California Hand-Held Ban Effective July 1, 2008
Keep Those Hands Where We Can See Them
July 1, 2008, marked the first day that multi-tasking Californians would be required by law to complement their hand-held phones with a safer and less distracting form of wireless communication. Two major laws went into effect: the first states that all drivers must now use hands-free devices while operating their moving vehicles, and the second prohibits drivers under the age of 18 from using any device—hand-held or hands-free—while driving. As far as text messaging is concerned, California’s law states that, as of January 1, 2009, all drivers are forbidden to text message while behind the wheel. If caught on a hand-held phone, violators will face a monetary fine only—$50 for the first offense and $100 for subsequent convictions—so make sure to purchase one of the many new and even fashion-forward hands-free devices.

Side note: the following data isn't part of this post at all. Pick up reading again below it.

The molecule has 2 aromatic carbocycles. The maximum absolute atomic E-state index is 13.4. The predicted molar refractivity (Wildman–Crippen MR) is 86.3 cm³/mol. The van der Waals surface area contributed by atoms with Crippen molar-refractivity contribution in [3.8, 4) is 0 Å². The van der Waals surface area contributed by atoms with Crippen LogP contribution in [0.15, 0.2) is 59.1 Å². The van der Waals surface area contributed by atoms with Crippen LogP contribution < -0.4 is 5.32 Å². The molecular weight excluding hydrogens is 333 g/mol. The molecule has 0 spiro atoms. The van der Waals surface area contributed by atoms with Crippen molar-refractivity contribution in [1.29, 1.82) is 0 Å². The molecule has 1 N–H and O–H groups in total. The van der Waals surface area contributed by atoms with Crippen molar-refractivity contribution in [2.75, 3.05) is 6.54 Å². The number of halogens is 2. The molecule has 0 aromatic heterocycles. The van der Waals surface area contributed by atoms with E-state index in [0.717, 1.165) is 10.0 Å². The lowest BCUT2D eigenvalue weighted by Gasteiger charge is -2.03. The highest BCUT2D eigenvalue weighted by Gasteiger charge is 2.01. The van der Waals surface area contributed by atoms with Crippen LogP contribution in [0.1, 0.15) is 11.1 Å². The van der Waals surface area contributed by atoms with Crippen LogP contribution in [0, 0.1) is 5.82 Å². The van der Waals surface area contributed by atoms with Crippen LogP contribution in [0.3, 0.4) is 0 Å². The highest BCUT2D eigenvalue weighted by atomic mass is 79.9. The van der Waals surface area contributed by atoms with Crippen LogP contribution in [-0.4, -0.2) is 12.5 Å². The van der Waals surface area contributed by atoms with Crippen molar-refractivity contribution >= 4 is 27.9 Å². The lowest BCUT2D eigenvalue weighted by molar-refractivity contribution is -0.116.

The law is slowly becoming a nationwide trend, as 8 other U.S. states including Connecticut, New Jersey, New York, Utah and Washington have also implemented a jurisdiction-wide ban on hand-held phones. The District of Columbia and the U.S. Virgin Islands are on board as well. Localities are permitted to ban cellular phone use in Illinois, Massachusetts, Michigan, New Mexico, Ohio and Pennsylvania. The majority of those enforcing the hand-held ban have also restricted the use of text messaging, although the laws vary from state to state. As of 2010, 30 states have implemented bans on text messaging, along with D.C. and Guam. Even states without the hand-held ban are limiting text message use for drivers under 18, school bus drivers and drivers with learner’s permits, with an overall goal of keeping drivers focused on nothing but the road.